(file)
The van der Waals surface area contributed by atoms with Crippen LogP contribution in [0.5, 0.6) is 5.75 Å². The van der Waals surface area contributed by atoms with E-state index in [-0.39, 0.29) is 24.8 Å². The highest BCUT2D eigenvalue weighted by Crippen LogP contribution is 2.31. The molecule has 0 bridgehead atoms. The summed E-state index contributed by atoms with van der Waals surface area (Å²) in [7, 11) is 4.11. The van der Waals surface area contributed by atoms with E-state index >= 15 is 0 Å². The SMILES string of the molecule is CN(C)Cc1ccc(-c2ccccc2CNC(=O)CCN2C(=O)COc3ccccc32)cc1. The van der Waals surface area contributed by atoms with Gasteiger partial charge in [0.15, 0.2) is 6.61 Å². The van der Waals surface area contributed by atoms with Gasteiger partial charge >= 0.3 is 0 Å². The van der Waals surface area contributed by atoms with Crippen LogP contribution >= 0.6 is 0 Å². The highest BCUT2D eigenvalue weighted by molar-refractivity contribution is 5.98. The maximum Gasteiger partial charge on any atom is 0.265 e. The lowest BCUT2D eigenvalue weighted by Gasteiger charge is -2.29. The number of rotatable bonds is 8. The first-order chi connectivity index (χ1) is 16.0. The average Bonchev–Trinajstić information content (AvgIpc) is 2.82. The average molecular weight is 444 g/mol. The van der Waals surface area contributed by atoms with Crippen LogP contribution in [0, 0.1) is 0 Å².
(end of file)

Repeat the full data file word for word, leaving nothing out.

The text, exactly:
The van der Waals surface area contributed by atoms with Crippen LogP contribution in [0.5, 0.6) is 5.75 Å². The van der Waals surface area contributed by atoms with E-state index in [-0.39, 0.29) is 24.8 Å². The highest BCUT2D eigenvalue weighted by Crippen LogP contribution is 2.31. The molecule has 0 bridgehead atoms. The summed E-state index contributed by atoms with van der Waals surface area (Å²) in [7, 11) is 4.11. The van der Waals surface area contributed by atoms with E-state index >= 15 is 0 Å². The SMILES string of the molecule is CN(C)Cc1ccc(-c2ccccc2CNC(=O)CCN2C(=O)COc3ccccc32)cc1. The van der Waals surface area contributed by atoms with Gasteiger partial charge in [0.15, 0.2) is 6.61 Å². The van der Waals surface area contributed by atoms with Gasteiger partial charge >= 0.3 is 0 Å². The van der Waals surface area contributed by atoms with Crippen LogP contribution >= 0.6 is 0 Å². The highest BCUT2D eigenvalue weighted by molar-refractivity contribution is 5.98. The maximum Gasteiger partial charge on any atom is 0.265 e. The lowest BCUT2D eigenvalue weighted by Gasteiger charge is -2.29. The number of rotatable bonds is 8. The first-order chi connectivity index (χ1) is 16.0. The average Bonchev–Trinajstić information content (AvgIpc) is 2.82. The average molecular weight is 444 g/mol. The van der Waals surface area contributed by atoms with Crippen LogP contribution in [0, 0.1) is 0 Å².